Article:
The careful observers amongst you will ask, why doesn’t your wife help you? In truth, she offers, but it is important to me that I be able to do this independently, so I refuse. To give an idea of how strongly I feel about this, I’d go without changing bedding altogether if I needed someone’s help every time – she thinks I’m mad but people who aren’t disabled never understand the importance of independence to somebody who is disabled. It is a bit weird – when we both slept in the double, putting freshly-washed bedding back onto the bed was something we always did as a team effort, without thinking. But now I need to cope on my own. 

You notice the same thing, by the way, on official forms. Even those forms with are designed specifically in order for a disabled person to claim something, they are constructed such that the disabled person often cannot fill them out unaided. Wiltshire Council are terrible for this, just in terms of my personal experience. It does kinda make you wonder because, here I am looking for work, and they have this gaping hole in that they don’t understand what makes disabled people tick, despite the fundamental constraint that it is the duty of the council to provide a lot of concessions for disabled people. With my wife I can forgive this because it is a learning process for us both, it is less easy to forgive a council who must deal with disabled people all the time. 

Oh, the other question you might well ask is, will I be putting the washing out to dry afterwards? I’m afraid not, the damp stuff is a bit heavy and I can just about get it into the tumble dryer, in about 3 trips. To carry it outside and manouvre it onto the line (pegging it along the way) defeats me. Trust me I’ve tried!

Fatal Deal?

Hearing reports this morning that Theresa May has more chance of getting her EU deal through if it is accompanied by her resignation. That might well be true, but it does make you wonder, why? Is there some sentiment going on here? I’ll let you have this one result, as long as it’s your last?

It raises an eyebrow because I don’t detect sentiment playing any other part in this process.

I mean, it is a shame that we have come to this, but I think the last thing we needed for this process was somebody who leads from the front, and expects everybody else to follow. Membership of the EU is something that has always been a hot topic, since before I was born. People have long held all sorts of opinions on the issue, and you’re not going to be able to browbeat somebody into giving their support.

I think the job required somebody who was able to take all these opposing views and hash out something that would keep most people happy. A negotiator, somebody with a gift for listening to a variety of opinions and coming up with a compromise. Not least, you have to talk to the EU and see what they want, plus, you have to talk to the UK (Parliament, say) and find out what it wants. Then you have to codify something which is acceptable to both.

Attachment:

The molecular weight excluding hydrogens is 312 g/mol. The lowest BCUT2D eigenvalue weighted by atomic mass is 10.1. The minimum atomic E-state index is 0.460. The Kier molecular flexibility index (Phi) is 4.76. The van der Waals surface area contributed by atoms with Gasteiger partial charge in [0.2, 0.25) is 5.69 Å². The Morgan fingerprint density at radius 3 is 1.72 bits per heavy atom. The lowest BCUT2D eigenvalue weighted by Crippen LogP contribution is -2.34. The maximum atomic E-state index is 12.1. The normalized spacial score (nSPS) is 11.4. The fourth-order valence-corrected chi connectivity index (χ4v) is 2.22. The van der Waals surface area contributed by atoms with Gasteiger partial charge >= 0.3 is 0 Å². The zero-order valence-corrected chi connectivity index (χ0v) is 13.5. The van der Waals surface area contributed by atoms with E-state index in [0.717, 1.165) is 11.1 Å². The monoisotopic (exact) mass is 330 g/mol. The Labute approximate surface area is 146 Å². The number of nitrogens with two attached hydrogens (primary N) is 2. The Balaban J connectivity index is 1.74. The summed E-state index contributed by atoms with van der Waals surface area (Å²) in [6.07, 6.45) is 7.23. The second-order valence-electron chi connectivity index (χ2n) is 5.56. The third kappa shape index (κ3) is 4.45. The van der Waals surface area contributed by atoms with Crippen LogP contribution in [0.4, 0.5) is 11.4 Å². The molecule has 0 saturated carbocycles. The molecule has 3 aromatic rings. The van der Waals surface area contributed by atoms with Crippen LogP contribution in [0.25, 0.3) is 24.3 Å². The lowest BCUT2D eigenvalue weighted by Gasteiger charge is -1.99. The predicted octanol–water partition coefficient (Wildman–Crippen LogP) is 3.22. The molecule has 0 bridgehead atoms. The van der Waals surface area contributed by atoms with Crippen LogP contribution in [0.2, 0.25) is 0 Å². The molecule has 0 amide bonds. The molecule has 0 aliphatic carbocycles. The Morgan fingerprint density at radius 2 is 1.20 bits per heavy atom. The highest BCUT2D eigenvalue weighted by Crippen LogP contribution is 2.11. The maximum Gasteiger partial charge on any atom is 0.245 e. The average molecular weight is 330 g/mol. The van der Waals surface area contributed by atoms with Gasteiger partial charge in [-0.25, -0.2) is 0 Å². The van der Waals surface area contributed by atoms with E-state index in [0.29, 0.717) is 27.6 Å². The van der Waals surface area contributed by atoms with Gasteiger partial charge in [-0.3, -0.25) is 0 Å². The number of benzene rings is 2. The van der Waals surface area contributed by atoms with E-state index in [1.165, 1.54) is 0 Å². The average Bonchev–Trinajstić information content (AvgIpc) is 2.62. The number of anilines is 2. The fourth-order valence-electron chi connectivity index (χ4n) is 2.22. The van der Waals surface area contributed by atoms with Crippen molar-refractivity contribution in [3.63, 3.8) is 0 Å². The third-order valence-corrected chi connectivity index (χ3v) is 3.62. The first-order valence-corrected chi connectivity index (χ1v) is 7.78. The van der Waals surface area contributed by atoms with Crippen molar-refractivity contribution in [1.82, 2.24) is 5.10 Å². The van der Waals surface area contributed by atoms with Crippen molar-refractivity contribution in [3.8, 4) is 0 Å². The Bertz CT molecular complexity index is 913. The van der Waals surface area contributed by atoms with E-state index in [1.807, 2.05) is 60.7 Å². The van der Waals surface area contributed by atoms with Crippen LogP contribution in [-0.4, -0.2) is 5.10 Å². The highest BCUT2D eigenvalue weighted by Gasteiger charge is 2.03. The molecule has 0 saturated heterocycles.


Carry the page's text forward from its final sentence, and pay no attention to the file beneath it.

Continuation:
I mean, maybe even that wouldn’t have been enough? Maybe when you have one side which says “I want X” and another side which says “I want Not X”, you are doomed to failure? But, encouragingly, I have heard several MPs talk about respecting the 2016 vote, yet engineering Brexit so as best to protect our affluence. Even somebody like Anna Soubry, I’m sure seen as a troublemaker in many quarters, has said this. This seems totally fair enough to me. Unfortunately, I’ve also heard many people talk about how we can ignore the 2016 vote, and they’re still doing so. I don’t think that’s helpful. Frankly, I don’t think that anybody who’s just said “I think it is best that we remain”, party leaders, ex-leaders or no, has been helpful here. If you start ignoring votes in favour of what you believe in, then you’re a despot. I don’t want to live under a despot, so straight away you lose credibility as far as I’m concerned. This goes for the many small parties, some of which I have supported in the past, who can’t get past undoing the 2016 vote, not least by trying to concoct reasons why the poll was invalid. So, I’m afraid that straight away, some people would not be happy with the end result, no matter how reconciliatory it was. But even somebody like Ken Clarke, who is an avid Remainer, and has said in no uncertain terms how dumb Brexit is, has been constructive and has proposed some plans for our future relationship with the EU.

I don’t buy this argument that this is a binary choice, either – you’re either in or you’re out. Nice and simple, but we learned over the last 3 years, there are degrees of whether you’re in our out. If you stayed in, then the UK already has some opt-outs, notably on the Euro. So, treaties were agreed which allowed the UK to have different terms to somewhere like Italy, say. Same on the other side. If you ultimately leave, say, then how close do you stay to the EU? WTO? Customs Union? So I think there are degrees here.

Funny, one of the things that Cameron said he tried, during the 2010-2015 Parliament, was to reform the UK’s relationship with the EU. He didn’t get anywhere, I wonder if he even tried? I wonder if his attempts just fell on deaf ears? I wonder if those people in power in the EU have any regrets that reform never happened, just in terms of keeping its citizenry happy? Happy enough not to want to leave, at least? It’s not as if the UK is the only malcontent, just that we’ve taken it further than anybody else has so far. I wonder if Cameron has any regrets that he didn’t try harder?

So I think a country’s relationship with the EU has been, and can be, bespoke.

Getting back to May, I think if there were one word to remind me of her time, it would be “listen”. It’s ironic, really, because to me, Corbyn always seemed to want to be a chairman, a moderator, rather than somebody who just says “I want us to do X – have faith and follow me”. Don’t get me wrong – I think Corbyn has his own issues, not least his followers, but I think in this case a chairman would have been ideal. It is good to encourage the people around you to be creative, rather than just expecting them to follow.